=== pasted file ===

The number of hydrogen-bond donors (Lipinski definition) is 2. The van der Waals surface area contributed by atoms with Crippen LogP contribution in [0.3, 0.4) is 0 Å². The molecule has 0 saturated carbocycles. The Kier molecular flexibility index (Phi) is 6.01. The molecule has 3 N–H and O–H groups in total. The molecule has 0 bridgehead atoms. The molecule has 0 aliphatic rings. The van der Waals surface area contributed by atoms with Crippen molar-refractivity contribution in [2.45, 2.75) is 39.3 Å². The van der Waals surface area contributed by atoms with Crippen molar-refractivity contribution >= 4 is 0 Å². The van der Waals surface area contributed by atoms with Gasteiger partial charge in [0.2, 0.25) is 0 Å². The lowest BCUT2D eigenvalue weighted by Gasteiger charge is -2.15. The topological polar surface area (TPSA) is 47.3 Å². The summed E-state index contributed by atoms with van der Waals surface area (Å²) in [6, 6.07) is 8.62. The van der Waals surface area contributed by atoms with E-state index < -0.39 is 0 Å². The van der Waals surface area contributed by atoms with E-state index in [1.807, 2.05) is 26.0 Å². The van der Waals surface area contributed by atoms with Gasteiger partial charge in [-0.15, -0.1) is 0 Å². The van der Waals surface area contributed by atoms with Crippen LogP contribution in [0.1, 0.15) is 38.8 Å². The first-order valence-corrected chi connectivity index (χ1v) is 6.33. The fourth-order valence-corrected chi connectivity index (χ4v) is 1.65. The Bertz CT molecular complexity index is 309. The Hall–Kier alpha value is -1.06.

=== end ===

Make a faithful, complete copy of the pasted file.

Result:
The number of hydrogen-bond donors (Lipinski definition) is 2. The van der Waals surface area contributed by atoms with Crippen LogP contribution in [0.3, 0.4) is 0 Å². The molecule has 0 saturated carbocycles. The Kier molecular flexibility index (Phi) is 6.01. The molecule has 3 N–H and O–H groups in total. The molecule has 0 bridgehead atoms. The molecule has 0 aliphatic rings. The van der Waals surface area contributed by atoms with Crippen molar-refractivity contribution in [2.45, 2.75) is 39.3 Å². The van der Waals surface area contributed by atoms with Crippen molar-refractivity contribution >= 4 is 0 Å². The van der Waals surface area contributed by atoms with Gasteiger partial charge in [0.2, 0.25) is 0 Å². The lowest BCUT2D eigenvalue weighted by Gasteiger charge is -2.15. The topological polar surface area (TPSA) is 47.3 Å². The summed E-state index contributed by atoms with van der Waals surface area (Å²) in [6, 6.07) is 8.62. The van der Waals surface area contributed by atoms with E-state index < -0.39 is 0 Å². The van der Waals surface area contributed by atoms with E-state index in [1.807, 2.05) is 26.0 Å². The van der Waals surface area contributed by atoms with Gasteiger partial charge in [-0.15, -0.1) is 0 Å². The van der Waals surface area contributed by atoms with Crippen LogP contribution in [0.1, 0.15) is 38.8 Å². The first-order valence-corrected chi connectivity index (χ1v) is 6.33. The fourth-order valence-corrected chi connectivity index (χ4v) is 1.65. The Bertz CT molecular complexity index is 309. The Hall–Kier alpha value is -1.06.